compare and contrast

All the Ways Netflix’s 13 Reasons Why Is Different From the Book

It’s been a decade since Jay Asher released Th1rteen R3asons Why, a young-adult novel that sparked conversations about suicide and bullying nationwide. (Quick recap: High schooler Hannah Baker kills herself, leaving behind tapes to tell 13 people, a.k.a. “reasons,” the role they played in her suicide.) After years of rumors about movie deals, Selena Gomez produced a Netflix series based on the best seller. The 13 hour-long episodes clock in at twice the length of the audiobook, and about 25 times as long as the audio of Hannah’s tapes (which you can listen to here). With all that screen time, as Gomez and Asher have explained, they’ve added loads of backstory (some important, some not), and plenty of new, dramatic plots that fans of the book will either love or hate.

Whether the novel is a hazy memory from high school or one of your all-time favorites, here’s your guide to some of the story’s key details and how they’ve changed.

Spoilers ahead for the book and the series.

The point of view.
Book: The story is told in first person, making it feel like you’ve been let in on an intimate conversation between Hannah and Clay (which is occasionally interrupted by the outside world).

Show: The focus is still on Clay, and the events are still catalyzed by Hannah, but you are observing a web of people and events much bigger than either of them. Throughout, there are scenes and plotlines that completely exclude Clay, developing other characters and relationships independently.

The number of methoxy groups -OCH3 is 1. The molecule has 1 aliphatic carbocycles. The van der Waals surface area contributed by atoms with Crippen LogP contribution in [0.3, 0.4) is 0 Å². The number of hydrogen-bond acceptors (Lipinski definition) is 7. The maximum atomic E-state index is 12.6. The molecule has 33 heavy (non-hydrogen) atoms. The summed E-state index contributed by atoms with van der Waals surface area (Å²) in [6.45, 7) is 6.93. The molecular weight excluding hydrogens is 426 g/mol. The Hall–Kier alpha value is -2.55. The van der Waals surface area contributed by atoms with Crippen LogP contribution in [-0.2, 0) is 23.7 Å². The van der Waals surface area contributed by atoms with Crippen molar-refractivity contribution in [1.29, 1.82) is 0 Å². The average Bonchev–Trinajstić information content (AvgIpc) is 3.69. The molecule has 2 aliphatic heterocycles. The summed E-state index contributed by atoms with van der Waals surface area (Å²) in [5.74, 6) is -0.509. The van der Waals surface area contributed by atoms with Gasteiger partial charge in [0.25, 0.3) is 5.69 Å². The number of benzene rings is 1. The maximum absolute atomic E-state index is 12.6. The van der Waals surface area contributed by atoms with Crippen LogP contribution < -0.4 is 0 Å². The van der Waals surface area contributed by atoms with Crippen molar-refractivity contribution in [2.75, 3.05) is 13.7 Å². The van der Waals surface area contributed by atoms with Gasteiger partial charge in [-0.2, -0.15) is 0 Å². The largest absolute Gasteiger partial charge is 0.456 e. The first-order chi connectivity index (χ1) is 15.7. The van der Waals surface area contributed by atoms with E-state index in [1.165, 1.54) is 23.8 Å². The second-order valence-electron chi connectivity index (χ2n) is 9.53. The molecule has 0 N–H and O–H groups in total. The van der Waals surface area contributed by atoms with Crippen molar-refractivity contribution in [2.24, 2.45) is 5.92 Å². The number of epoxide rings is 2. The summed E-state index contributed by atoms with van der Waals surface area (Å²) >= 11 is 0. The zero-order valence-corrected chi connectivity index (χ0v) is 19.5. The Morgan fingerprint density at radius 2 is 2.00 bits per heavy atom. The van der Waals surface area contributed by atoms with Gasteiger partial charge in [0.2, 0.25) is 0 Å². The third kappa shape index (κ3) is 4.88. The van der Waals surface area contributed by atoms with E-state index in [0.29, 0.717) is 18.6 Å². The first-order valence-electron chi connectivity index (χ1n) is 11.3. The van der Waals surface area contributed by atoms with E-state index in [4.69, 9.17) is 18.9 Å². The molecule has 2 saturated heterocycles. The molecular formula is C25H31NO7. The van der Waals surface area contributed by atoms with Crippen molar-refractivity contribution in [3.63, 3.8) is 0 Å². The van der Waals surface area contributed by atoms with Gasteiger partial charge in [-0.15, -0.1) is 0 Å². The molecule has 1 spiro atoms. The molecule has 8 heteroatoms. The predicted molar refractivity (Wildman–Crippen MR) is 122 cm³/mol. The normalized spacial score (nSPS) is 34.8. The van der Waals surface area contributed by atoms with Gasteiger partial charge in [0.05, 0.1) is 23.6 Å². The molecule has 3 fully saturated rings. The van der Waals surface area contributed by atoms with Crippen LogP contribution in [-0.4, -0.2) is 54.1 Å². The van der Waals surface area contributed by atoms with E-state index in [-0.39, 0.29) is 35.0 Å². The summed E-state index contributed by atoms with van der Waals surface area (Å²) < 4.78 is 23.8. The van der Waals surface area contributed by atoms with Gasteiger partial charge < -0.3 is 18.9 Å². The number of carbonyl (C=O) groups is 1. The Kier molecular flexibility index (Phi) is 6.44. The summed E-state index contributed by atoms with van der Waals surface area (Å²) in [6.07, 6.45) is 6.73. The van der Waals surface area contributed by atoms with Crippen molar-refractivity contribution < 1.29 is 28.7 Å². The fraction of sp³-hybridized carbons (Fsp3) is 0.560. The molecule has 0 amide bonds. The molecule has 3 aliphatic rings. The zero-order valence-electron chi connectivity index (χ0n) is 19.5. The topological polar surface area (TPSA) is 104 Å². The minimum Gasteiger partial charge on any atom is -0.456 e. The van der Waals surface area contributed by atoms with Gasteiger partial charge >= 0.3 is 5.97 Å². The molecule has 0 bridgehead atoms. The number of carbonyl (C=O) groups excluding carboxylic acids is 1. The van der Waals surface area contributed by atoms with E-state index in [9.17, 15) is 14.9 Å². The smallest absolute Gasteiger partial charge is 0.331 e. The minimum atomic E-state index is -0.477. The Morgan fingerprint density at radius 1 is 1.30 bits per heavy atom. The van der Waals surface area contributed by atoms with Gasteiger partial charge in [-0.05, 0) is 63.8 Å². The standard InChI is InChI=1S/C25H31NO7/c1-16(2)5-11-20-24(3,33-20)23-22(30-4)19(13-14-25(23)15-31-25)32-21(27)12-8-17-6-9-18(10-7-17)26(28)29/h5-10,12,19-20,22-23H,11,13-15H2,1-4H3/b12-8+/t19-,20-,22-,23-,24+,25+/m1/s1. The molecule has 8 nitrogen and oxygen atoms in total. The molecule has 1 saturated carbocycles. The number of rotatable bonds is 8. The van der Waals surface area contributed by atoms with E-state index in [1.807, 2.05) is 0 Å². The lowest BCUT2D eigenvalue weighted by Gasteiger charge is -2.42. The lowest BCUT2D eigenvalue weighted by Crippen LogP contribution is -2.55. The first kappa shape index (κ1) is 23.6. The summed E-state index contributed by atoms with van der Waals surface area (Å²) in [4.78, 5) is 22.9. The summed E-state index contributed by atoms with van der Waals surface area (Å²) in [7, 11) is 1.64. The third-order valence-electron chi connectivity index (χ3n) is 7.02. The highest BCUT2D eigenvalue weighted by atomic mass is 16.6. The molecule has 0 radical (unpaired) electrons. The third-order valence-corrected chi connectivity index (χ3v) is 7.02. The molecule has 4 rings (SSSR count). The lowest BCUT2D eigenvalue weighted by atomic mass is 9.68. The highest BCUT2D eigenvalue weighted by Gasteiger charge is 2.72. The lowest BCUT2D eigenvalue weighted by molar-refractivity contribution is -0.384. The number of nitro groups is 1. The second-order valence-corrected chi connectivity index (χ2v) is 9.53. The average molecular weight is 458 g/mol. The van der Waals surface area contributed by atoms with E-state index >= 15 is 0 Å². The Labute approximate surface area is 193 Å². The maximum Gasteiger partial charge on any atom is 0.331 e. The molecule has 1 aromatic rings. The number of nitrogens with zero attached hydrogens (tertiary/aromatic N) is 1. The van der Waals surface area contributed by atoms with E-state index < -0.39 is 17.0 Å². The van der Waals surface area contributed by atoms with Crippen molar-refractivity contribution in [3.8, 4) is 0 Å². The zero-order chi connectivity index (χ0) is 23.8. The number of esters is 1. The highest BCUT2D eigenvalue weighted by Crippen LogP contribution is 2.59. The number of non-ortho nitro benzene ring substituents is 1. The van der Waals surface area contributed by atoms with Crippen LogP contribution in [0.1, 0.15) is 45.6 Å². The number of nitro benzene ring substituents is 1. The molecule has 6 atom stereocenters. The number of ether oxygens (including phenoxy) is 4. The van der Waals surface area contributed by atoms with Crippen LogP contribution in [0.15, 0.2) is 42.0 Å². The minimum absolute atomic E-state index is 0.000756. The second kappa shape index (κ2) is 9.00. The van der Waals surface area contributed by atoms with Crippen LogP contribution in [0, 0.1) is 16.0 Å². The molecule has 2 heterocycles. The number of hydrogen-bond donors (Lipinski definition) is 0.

The timeline.
Book: Clay binge-listens to the tapes, finishing them all in one night.

Show: Clay takes his sweet time listening to the tapes over the course of more than a week. This leaves him plenty of time to dramatically confront the people on the tapes about what they did (nope, that didn’t happen in the book either).

The technology.
Book: Outside the cassette tapes (which were already antiques by that point) and Clay’s cell phone, technology didn’t factor prominently in the 2007 book.

Show: Welcome to 2017 — group texts and selfies galore. (Props to the show for keeping the cassettes.) Instead of pure gossip, actual photos of Hannah get passed around the school via cell phone, which adds a more tangible, painful element to the bullying.

Drugs, cursing, and other “bad” teen behavior.
Book: There’s plenty of underage drinking with a few sex scenes, which are unfortunately also rape scenes.